I’ve been mountain biking for a handful of years now. And while my interest took off when I moved to the Gorge, my first official mountain bike ride was on Tom’s teal and purple Klein on a trail in Bend, Oregon. The bike had a huge pivot point right in the middle of the cross-bar. I remember it, because it bruised the shit out of my inner knees – which I’m sure is the result of poor form, inexperience, and simple knock-kneed genetics. We went out on the Deschutes River Trail. The ride sucked. I had no idea what I was in for. No experience, and, perhaps most importantly, no snacks. What I thought would be just an hour, turned into 4. Tom, of course, had plenty of extra food and water and shared it without second thought. He wasn’t deterred that I didn’t immediately fall for the sport he so loved, and over the years, when I would visit him at the REI store in Bend, he’d smile and nod as I regaled him with my most recent trail stories and new-found love of mountain biking. (This summer, I returned to that trail along the Deschutes – and I loved it.) I always assumed that one of these days Tom and I would ride together again and he’d get to see how far I’d come from that first ride. I’d probably try to hit a kicker and fall or go faster than I should and make some silly mistake and he would laugh, pick me up, then ride on without saying much – reminding me just how graceful understated can truly be.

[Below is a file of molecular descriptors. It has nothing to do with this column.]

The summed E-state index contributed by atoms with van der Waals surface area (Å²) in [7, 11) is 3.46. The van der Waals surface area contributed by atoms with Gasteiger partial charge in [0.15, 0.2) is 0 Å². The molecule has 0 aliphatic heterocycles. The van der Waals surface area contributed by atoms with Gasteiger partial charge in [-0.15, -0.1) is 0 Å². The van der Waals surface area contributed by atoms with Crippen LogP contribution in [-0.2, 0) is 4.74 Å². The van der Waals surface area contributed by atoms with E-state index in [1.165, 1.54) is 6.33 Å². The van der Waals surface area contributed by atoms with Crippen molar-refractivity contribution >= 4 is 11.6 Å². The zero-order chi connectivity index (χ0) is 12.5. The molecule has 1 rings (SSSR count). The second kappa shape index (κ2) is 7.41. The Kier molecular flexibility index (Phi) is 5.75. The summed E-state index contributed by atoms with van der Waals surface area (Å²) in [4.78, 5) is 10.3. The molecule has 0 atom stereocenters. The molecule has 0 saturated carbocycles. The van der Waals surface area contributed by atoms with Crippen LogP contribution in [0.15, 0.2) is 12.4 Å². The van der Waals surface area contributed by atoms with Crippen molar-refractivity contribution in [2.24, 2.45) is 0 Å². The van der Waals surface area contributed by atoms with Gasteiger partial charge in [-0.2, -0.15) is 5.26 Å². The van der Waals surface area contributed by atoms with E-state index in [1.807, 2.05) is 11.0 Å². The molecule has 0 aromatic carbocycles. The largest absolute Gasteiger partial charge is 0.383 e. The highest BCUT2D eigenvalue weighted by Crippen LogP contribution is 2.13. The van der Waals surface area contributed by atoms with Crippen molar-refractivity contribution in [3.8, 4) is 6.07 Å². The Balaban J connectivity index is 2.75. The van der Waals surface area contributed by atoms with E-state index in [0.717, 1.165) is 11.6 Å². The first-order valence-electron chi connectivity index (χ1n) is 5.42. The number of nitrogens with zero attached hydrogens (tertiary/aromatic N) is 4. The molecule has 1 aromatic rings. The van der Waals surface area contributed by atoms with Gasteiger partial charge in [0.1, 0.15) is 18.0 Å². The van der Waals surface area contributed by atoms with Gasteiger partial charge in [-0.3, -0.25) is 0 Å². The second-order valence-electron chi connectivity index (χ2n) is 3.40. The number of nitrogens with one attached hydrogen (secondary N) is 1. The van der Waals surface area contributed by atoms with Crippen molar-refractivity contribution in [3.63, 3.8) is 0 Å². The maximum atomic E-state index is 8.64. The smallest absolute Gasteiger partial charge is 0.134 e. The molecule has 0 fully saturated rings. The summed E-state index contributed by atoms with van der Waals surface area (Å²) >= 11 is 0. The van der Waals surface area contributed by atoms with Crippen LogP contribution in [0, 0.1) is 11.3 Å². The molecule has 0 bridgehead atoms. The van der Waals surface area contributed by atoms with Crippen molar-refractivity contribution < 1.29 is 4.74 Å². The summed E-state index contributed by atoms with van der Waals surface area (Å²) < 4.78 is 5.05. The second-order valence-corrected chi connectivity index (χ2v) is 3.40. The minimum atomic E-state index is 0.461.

We all have lows and highs in our lives and Tom was there for one of my lowest. I call it my Sad Bad Time. It was one of those periods when perspective goes out the window, you’re left feeling paralyzed, and isolated, and horrible. And you really don’t know if you’ll ever get out of it, and you have no idea how to even try. I can’t even recall if Tom and I were still dating or just friends, but I know he was my touchstone – solid as hell, like he’d been so many times before. I moved beyond that Sad Bad place thanks in part to Tom’s strength and clarity. He always rose to the challenge and he was so darn unflappable – (much to my dismay when I was hoping to get a rise out of him). Which is part of the reason it’s so hard now to reconcile how things ended. And why there’s this illogical part of me that feels it’s all recent enough and raw enough that there might be some way to just turn back the clock, and be there with Tom at the end. And if I could just get there in time I would remind him of riding a bus with a crash-pad, wrestling on a pile of clothes, exploring the outdoors together. I would make fun of his eyes disappearing when he smiled or joke about when he’d finally get that front tooth fixed. I’d tell him that the long underwear that he let me “steal” from him, are still in regular rotation – despite holes and poor stitch-up jobs. And that Stumpy J is still my favorite bike even though it’s old school and heavy and most people don’t understand why it’s amazing.